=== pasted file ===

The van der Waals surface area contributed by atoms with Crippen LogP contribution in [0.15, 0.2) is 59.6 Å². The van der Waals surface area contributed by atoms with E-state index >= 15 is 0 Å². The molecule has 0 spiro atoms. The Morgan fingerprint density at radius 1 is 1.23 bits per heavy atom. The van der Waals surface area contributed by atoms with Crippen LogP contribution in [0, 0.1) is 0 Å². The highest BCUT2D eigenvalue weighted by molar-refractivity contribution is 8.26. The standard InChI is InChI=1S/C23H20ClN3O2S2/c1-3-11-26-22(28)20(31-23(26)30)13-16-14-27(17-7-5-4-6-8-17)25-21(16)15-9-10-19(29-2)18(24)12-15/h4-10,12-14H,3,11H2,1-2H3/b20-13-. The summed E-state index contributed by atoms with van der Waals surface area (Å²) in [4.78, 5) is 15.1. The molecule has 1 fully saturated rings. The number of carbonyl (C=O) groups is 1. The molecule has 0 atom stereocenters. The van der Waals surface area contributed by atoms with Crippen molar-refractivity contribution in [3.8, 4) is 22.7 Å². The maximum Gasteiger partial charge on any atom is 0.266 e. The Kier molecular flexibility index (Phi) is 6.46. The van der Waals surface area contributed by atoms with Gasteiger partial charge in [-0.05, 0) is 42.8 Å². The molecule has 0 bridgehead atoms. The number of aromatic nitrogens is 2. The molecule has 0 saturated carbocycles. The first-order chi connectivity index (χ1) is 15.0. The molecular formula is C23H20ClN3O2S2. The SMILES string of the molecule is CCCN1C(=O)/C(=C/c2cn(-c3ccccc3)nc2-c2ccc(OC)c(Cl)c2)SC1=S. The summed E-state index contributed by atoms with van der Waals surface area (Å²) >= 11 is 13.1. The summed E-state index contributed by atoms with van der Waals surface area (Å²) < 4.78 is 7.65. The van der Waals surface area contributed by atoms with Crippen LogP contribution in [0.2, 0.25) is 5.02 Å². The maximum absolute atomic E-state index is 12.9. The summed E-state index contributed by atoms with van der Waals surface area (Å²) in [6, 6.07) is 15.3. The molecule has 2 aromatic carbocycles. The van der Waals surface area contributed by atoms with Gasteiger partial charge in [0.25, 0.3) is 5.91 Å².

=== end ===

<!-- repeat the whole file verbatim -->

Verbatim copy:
The van der Waals surface area contributed by atoms with Crippen LogP contribution in [0.15, 0.2) is 59.6 Å². The van der Waals surface area contributed by atoms with E-state index >= 15 is 0 Å². The molecule has 0 spiro atoms. The Morgan fingerprint density at radius 1 is 1.23 bits per heavy atom. The van der Waals surface area contributed by atoms with Crippen LogP contribution in [0, 0.1) is 0 Å². The highest BCUT2D eigenvalue weighted by molar-refractivity contribution is 8.26. The standard InChI is InChI=1S/C23H20ClN3O2S2/c1-3-11-26-22(28)20(31-23(26)30)13-16-14-27(17-7-5-4-6-8-17)25-21(16)15-9-10-19(29-2)18(24)12-15/h4-10,12-14H,3,11H2,1-2H3/b20-13-. The summed E-state index contributed by atoms with van der Waals surface area (Å²) in [4.78, 5) is 15.1. The molecule has 1 fully saturated rings. The number of carbonyl (C=O) groups is 1. The molecule has 0 atom stereocenters. The van der Waals surface area contributed by atoms with Crippen molar-refractivity contribution in [3.8, 4) is 22.7 Å². The maximum Gasteiger partial charge on any atom is 0.266 e. The Kier molecular flexibility index (Phi) is 6.46. The van der Waals surface area contributed by atoms with Gasteiger partial charge in [-0.05, 0) is 42.8 Å². The molecule has 0 bridgehead atoms. The number of aromatic nitrogens is 2. The molecule has 0 saturated carbocycles. The first-order chi connectivity index (χ1) is 15.0. The molecular formula is C23H20ClN3O2S2. The SMILES string of the molecule is CCCN1C(=O)/C(=C/c2cn(-c3ccccc3)nc2-c2ccc(OC)c(Cl)c2)SC1=S. The summed E-state index contributed by atoms with van der Waals surface area (Å²) >= 11 is 13.1. The summed E-state index contributed by atoms with van der Waals surface area (Å²) < 4.78 is 7.65. The van der Waals surface area contributed by atoms with Crippen LogP contribution in [0.2, 0.25) is 5.02 Å². The maximum absolute atomic E-state index is 12.9. The summed E-state index contributed by atoms with van der Waals surface area (Å²) in [6, 6.07) is 15.3. The molecule has 2 aromatic carbocycles. The van der Waals surface area contributed by atoms with Gasteiger partial charge in [0.25, 0.3) is 5.91 Å².